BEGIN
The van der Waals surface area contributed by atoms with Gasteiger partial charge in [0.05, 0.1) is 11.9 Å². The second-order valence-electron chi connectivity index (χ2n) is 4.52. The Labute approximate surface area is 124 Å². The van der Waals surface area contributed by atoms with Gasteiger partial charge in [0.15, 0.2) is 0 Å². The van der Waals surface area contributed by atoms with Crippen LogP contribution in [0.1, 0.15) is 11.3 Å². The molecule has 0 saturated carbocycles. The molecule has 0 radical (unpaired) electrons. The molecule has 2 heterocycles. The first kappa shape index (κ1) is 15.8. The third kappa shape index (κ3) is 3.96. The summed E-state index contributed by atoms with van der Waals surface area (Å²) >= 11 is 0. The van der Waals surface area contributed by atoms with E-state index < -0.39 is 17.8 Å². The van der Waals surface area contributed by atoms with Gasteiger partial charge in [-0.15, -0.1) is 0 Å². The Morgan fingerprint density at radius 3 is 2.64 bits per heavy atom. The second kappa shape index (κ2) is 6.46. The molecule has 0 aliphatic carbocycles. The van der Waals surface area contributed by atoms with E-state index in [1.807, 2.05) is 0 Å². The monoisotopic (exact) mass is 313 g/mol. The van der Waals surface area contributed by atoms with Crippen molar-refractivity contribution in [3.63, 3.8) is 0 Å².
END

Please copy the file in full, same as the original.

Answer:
The van der Waals surface area contributed by atoms with Gasteiger partial charge in [0.05, 0.1) is 11.9 Å². The second-order valence-electron chi connectivity index (χ2n) is 4.52. The Labute approximate surface area is 124 Å². The van der Waals surface area contributed by atoms with Gasteiger partial charge in [0.15, 0.2) is 0 Å². The van der Waals surface area contributed by atoms with Crippen LogP contribution in [0.1, 0.15) is 11.3 Å². The molecule has 0 saturated carbocycles. The molecule has 0 radical (unpaired) electrons. The molecule has 2 heterocycles. The first kappa shape index (κ1) is 15.8. The third kappa shape index (κ3) is 3.96. The summed E-state index contributed by atoms with van der Waals surface area (Å²) >= 11 is 0. The van der Waals surface area contributed by atoms with E-state index < -0.39 is 17.8 Å². The van der Waals surface area contributed by atoms with Gasteiger partial charge in [-0.15, -0.1) is 0 Å². The Morgan fingerprint density at radius 3 is 2.64 bits per heavy atom. The second kappa shape index (κ2) is 6.46. The molecule has 0 aliphatic carbocycles. The van der Waals surface area contributed by atoms with E-state index in [1.807, 2.05) is 0 Å². The monoisotopic (exact) mass is 313 g/mol. The van der Waals surface area contributed by atoms with Crippen molar-refractivity contribution in [3.63, 3.8) is 0 Å².